Sunday, March 27, 2011

Hot Club at the Me and Thee

OK, this was just one of the most astounding events ever. We met brother-in-law and new-girlfriend at our favorite place in Salem and then moseyed over to Marblehead just in time to join the alarmingly-rapidly-growing queue in front of the UU church. When they let us in we were able to grab seats in the front-row. After a nice opening set by Audrey Auld from Nashville by way of Tasmania, this is what we saw...

You could criticize our seats and the videos for not getting an optimal sound mix, but we loved being so close. Here are some notes:
  • listen to how good Whit's guitar sounds; that's because we were hearing his vintage amp (you can see it behind his knees if you look real close) instead of the PA; this was way more than worth the price of admission

  • listen to how good Jake's bass sounds and realize what a talent he is to get that sound from his slaps and fingering; again, we were 4 feet from the sound-box of his fiddle and it dominated our sonic universe, but that's the raw stuff!!!!

  • the vocals don't come over anywhere near as well as they would have if the video camera were a few rows back, but it's amazing how much better they sounded to our ears ... we could actually hear the band sing instead of listening to their mix
  • I've heard them play Chinatown a lot: it's kind of a tired signature song from them, but OMG, the guitar work on this! talk about going to the upper room...

  • Elana is beyond description ... and we've talked with her and she's so nice!

These people should be invited to the White House to have tea with the President; they're some of the most talented artists I know of in America (or the solar system) today.

Monday, March 21, 2011

Four Things

1) Found out on Sunday Morning Country that I won the jingle contest (*better* than second prize in a beauty contest, which I won at Monopoly the other day). Prize is a Bob Wills boxed set and eternal fame!

Six days a week the world tells me I'm wrong,
This is not my home and I don't belong.
On Sundays the radio calls the world's bluff
When Kate plays Porter and all that good stuff!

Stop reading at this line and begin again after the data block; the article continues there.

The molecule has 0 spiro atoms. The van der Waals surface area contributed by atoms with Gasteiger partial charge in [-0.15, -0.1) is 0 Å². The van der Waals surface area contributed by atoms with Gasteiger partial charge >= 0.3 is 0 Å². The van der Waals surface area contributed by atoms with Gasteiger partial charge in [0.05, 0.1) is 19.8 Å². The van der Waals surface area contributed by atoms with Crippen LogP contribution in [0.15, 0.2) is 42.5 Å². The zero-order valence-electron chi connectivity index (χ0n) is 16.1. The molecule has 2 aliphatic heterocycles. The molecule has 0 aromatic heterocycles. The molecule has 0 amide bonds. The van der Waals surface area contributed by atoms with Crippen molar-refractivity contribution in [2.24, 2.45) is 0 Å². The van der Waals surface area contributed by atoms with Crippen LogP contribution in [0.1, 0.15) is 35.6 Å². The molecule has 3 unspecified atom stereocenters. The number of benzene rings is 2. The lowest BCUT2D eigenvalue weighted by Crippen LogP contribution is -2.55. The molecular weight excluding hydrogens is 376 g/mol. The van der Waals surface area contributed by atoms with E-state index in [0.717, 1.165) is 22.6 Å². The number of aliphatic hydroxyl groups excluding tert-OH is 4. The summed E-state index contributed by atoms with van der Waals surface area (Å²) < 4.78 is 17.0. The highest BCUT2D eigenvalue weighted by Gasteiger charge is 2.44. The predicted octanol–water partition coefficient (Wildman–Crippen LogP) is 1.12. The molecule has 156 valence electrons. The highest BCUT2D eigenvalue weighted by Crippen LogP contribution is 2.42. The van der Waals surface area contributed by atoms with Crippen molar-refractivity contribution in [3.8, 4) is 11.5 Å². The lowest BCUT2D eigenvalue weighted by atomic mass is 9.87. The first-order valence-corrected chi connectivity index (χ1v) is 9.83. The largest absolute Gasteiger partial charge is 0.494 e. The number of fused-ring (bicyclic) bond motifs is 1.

2) Took Dave and his hermit crabs to the bus for the last quarter of his sophomore year. We'll see him again in late April.

3) First day of Spring (actually, the equinox took place at 7:21PM) after a brutal winter, so put the rack and the kayak on top of the car and went looking for some water. Put in at the top of the Mystic Lakes and first headed up the Aberjona. Couldn't get far before a fallen tree and a school of growing fish stopped me, but turned around and had a brisk jaunt down to the dam and back.

4) Went to Johnny D's for a late show (9:00) by Elizabeth Cook with husband Tim Carroll on guitar and Bones Hillman on a borrowed bass. Elizabeth was dragging a bit (allergy pill) at the start of the set but soon pepped up and rocked out ... what a professional and what a singer! Cousin Kate stopped by with my prize very nicely wrapped. We talked with her afterwards and covered all the major topics, such as who's coming to SMC soon and how psyched we are for the Hot Club on Friday.

Monday, March 14, 2011

Mattea/Hull at Berklee

On Thursday, March 10 we went to see Kathy Mattea in the Signature Series at Berklee College of Music (BPC), where Sierrra Hull opened with Highway 111. Artists invited to be in the Signature Series have a residency on campus and cap that off with an onstage performance with a bunch of students. Sierrra Hull is a [accomplished to say the least] senior this year and was asked to do an opening set with her real-world band, besides performing with Kathy.

Hull's set was short and sweet, the band hurried through several tracks from her just-released record. Her longtime guitarist, Clay Hess, was as serious and tone-true as ever, and Jacob Eller on bass and Christian Ward on fiddle did their bit. The surprise was Barry Bales (who co-produced the new record) countering Hull with some highly tasty banjo.

Kathy Mattea then came on and seriously ripped it up, complimented by some incredibly tight performances from her guitarist, the Berklee professor involved (on banjo and turntables), and a panoply of Berklee students: a 6-person gospel choir, a bassist and drummer who could make anything rock (the drummer had everything in his kit from a washboard to a thumpy-box he sat on), a tall, willowy saxophonist who alternated between baritone and alto, a vocal accompanist who sang the male tenor parts and filled in on mandolin, a keyboardist who was arguably better on piano than on organ (though it was a tough call), another keyboardist who was probably better on organ but who was best when he was conducting the 16-seat string orchestra in his own arrangements(!!!!!!!), and the throw-in of the fantastic Sierra Hull on mandolin. In other words, you could get a serious crick in your neck trying to watch everything going on on stage.

They opened with a new song from (Berklee alumnae) Gillian Welch and David Rawlings, did the Mattea songbook including The L&N Don't Stop Here Anymore, Come From the Heart, The Battle Hymn of Love, and Mary Did You Know?, interspersed that with some tunes that showcased the virtuosity and talent on stage such as a funk/blues cover of Untold Stories, a straight-ahead gospel cover of Wade In the Water, a reggae cover of Eighteen Wheels and a Dozen Roses, and a classic, not-a-dry-eye-in-the-house cover of Where've You Been. For a cap-off, Mattea took her strong alto voice to Gimme Shelter, taking full advantage of having a fucking over-the-top good choir behind her as well as a rhythm section to die for.

Kathy had a great time ... she was absolutely beaming ... and so did we all. It was hard to believe that the hall was only a quarter full (if that). People need to get out more!